Mo-Cot said the next morning that he was going to try again, “and if it comes out right, you can run under the rocks or into a hole (how y at) or brush.” Mo-Cot took two hairs from his beard and put them into the mouth of the snake. Now, when the young people came, happy and dancing, they did it again, just the same as before.

The first one that danced on the snake, he bit. Then he started to run under the rocks. They chased him to kill him, but he ran too fast, and the one that was bitten died.

To va vish niks chum al mi ik was the name of the one that died (meaning, a bright shining light). He was always the first to come running and laughing and dancing on the snake. No cot em (the people) they knew what Mo-Cot had done. Often at night they saw a spirit, and heard acorns and cane rattling, but they did not know what it meant.

One night Mo-Cot caused a deep sleep to come upon no cot em. Then he made trouble to the moon maiden, because she had no one to protect her. Next morning she told some of the people what had happened to her, and they decided that they were not satisfied to have this Mo-Cot stay any longer among their brothers and sisters.

When the moon maiden went back to the pool, the place of dancing, she was not happy like herself. She was pale and sick, and thinking that she did not want to stay at that place any more.

Her brothers and sisters were asking what was the matter. She did not tell them anything, but she made a song, and then everybody understood what had happened to her.

After that she became quite happy again, and all the people were glad, but they did not know what was going to happen. That night she caused them to sleep deep. They did not see or hear anything, and that night she went up into the sky.

Next morning, all her brothers and sisters could not find her anywhere. There was no track of which way she went. They looked everywhere, but they could not find her. They went to coyote, the youngest brother, and said, “You have done good things for all of us, and now you had better go all around the world and look for our sister.”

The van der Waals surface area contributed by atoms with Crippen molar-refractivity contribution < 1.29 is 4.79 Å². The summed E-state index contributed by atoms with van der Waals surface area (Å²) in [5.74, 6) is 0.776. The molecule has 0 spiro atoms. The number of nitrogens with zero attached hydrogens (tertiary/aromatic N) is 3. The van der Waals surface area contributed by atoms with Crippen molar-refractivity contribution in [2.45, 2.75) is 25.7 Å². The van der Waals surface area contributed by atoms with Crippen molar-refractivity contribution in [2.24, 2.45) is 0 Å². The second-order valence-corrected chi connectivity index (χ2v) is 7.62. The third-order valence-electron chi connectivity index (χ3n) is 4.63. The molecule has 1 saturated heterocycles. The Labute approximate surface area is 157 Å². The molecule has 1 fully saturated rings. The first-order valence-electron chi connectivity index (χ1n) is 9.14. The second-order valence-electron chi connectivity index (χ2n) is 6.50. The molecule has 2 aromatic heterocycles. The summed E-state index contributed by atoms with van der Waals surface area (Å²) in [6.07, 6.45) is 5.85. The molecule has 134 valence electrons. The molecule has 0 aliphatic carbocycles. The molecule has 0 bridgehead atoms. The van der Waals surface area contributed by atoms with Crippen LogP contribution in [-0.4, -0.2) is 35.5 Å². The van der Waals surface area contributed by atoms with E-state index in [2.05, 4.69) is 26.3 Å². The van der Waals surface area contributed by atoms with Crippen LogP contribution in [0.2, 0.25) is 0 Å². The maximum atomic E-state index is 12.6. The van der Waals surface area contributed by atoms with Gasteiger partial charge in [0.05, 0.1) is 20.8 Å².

So he did. He went all over the world, but he could not find a trace of where she went.

Then one evening they saw her in the pool, looking up and laughing at them. She was in the sky, in the West, but they were seeing her in the water. They were so happy to see her again, they all yelled, “Here is our sister in the water,” and they all came and begged her to come out. But she would not come out.

They called coyote. “Our brother, you better come and drink this water, and let our sister come out.”

Coyote began to drink the water. He could not drink it all, it was too much, but he made it much lower. And yet the moon laughed and did not come up from the pool. Then they looked up and saw her in the sky. This was the first time of the new moon.

When the moon was among the people she had taught them to bathe, and ever after when they saw the first quarter of the new moon, they plunged into the water of the pool.

They were sad and lonely when they came home, for they missed their sister and teacher who was away up in the sky. They went to bed early, to forget. In the morning they went back to the pool of water where she had been teaching them, but they were feeling no better, for they missed their sister.